UK data finds Omicron spreading fast, “no evidence” it’s milder than Delta
New data from Imperial College London has found “no evidence” the Omicron variant generates less severe disease compared to prior SARS-CoV-2 variants. An analysis of an Omicron super spreader event in Norway is also offering crucial insights into the characteristics of this new variant and its ability to breakthrough pre-existing immunity.
The latest findings come from Imperial College’s COVID-19 Response Team, a collection of researchers who have been offering real-time modeling on the spread of SARS-CoV-2 since the beginning of the pandemic. Confirming the results of a recent Oxford lab study indicating two vaccine doses are not sufficient to protect from Omicron infection, the new real-world data found the new variant significantly evades immunity generated by both vaccine and previous infection.
Tracking around two weeks of case data in the UK the report estimates Omicron is linked to a 5.4 fold higher risk of reinfecting those who previously caught the virus compared to the Delta variant’s rate of reinfection. Looking at vaccine effectiveness the report estimates two vaccine doses offer between zero and 20 percent protection from symptomatic Omicron infection.
“This study provides further evidence of the very substantial extent to which Omicron can evade prior immunity given by both infection or vaccination,” says Neil Ferguson, one of the report’s authors. “This level of immune evasion means that Omicron poses a major, imminent threat to public health.”
While this new data on Omicron breaking through pre-existing immunity to SARS-CoV-2 is backed up by a growing body of evidence from around the world, it is still unclear exactly how severe the disease caused by this variant will be. Although preliminary signs from the first Omicron wave in South Africa offered indications this variant may be mild compared to previous variants, the new UK data suggests there is “no evidence” this is true.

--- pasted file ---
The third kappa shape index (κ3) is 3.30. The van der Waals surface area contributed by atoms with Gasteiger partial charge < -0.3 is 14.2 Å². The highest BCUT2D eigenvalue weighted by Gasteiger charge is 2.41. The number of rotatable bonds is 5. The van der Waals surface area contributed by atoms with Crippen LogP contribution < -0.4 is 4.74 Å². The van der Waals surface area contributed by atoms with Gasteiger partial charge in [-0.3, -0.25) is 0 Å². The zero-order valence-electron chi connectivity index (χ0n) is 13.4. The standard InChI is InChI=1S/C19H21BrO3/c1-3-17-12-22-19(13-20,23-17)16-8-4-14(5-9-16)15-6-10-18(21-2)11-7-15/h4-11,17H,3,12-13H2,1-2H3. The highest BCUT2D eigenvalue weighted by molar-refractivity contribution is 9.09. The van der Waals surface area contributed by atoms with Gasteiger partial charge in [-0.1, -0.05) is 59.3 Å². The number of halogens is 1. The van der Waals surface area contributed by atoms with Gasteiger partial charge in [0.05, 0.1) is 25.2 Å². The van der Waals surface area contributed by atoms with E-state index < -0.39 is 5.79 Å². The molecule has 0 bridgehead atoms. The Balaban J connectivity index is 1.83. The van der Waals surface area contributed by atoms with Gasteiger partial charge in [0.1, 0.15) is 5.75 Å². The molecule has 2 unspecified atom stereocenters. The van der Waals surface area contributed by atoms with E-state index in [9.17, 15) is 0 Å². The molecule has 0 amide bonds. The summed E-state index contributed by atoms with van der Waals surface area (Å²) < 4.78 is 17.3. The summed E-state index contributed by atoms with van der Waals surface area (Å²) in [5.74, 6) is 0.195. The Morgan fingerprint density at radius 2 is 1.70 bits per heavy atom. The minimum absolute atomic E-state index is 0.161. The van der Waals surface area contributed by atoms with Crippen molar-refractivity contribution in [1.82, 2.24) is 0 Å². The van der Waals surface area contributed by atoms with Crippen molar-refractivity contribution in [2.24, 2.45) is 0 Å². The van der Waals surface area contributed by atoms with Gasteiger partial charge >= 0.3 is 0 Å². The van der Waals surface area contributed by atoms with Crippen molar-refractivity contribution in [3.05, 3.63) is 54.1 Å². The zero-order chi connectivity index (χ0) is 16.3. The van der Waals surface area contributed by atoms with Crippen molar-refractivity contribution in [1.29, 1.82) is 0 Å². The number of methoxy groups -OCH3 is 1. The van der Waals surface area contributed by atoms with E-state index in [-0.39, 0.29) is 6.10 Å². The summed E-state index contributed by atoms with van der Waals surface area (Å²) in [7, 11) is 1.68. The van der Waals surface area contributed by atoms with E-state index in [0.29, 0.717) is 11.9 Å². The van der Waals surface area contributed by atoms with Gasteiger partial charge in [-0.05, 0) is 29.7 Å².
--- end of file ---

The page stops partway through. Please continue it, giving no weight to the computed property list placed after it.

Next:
“We find no evidence (for both risk of hospitalization attendance and symptom status) of Omicron having different severity from Delta, though data on hospitalizations are still very limited,” the researchers state in the report.
The huge challenge researchers currently face in ascertaining the severity of disease caused by Omicron is that this new variant is emerging into a world with fundamentally different levels of pre-existing population immunity compared to prior variants. It took scientists several months, for example, to establish clearly that the Delta variant caused more severe disease compared to earlier strains of SARS-CoV-2. And even then, Delta didn’t lead to greater peaks in mortality compared to prior variants because of previous infections and vaccine-induced immunity.
A recently published working paper from infectious disease experts Roby Bhattacharyya and William Hanage outlines the challenges in estimating Omicron’s severity when comparing current rates of hospitalizations and death to points earlier in the pandemic. The duo explain that because of prior infections and vaccination rates, it is likely the severity of Omicron will be “systemically underestimated.”